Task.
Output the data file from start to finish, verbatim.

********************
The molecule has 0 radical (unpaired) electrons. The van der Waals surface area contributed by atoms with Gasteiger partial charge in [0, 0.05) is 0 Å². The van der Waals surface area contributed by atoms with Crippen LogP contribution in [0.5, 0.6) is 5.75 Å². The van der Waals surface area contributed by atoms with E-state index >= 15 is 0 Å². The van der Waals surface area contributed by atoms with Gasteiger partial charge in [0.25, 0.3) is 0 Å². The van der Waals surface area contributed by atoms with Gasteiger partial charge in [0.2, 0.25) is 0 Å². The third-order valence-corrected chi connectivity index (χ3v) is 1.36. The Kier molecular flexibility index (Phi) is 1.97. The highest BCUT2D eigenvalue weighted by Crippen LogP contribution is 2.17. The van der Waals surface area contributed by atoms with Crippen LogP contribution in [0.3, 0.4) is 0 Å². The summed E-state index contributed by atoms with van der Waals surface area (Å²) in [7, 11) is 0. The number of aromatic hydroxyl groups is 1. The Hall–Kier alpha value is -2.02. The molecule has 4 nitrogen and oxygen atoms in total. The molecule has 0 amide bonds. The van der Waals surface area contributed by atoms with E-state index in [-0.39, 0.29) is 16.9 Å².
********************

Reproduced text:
The molecule has 0 radical (unpaired) electrons. The van der Waals surface area contributed by atoms with Gasteiger partial charge in [0, 0.05) is 0 Å². The van der Waals surface area contributed by atoms with Crippen LogP contribution in [0.5, 0.6) is 5.75 Å². The van der Waals surface area contributed by atoms with E-state index >= 15 is 0 Å². The van der Waals surface area contributed by atoms with Gasteiger partial charge in [0.25, 0.3) is 0 Å². The van der Waals surface area contributed by atoms with Gasteiger partial charge in [0.2, 0.25) is 0 Å². The third-order valence-corrected chi connectivity index (χ3v) is 1.36. The Kier molecular flexibility index (Phi) is 1.97. The highest BCUT2D eigenvalue weighted by Crippen LogP contribution is 2.17. The van der Waals surface area contributed by atoms with Crippen LogP contribution in [0.3, 0.4) is 0 Å². The summed E-state index contributed by atoms with van der Waals surface area (Å²) in [7, 11) is 0. The number of aromatic hydroxyl groups is 1. The Hall–Kier alpha value is -2.02. The molecule has 4 nitrogen and oxygen atoms in total. The molecule has 0 amide bonds. The van der Waals surface area contributed by atoms with E-state index in [-0.39, 0.29) is 16.9 Å².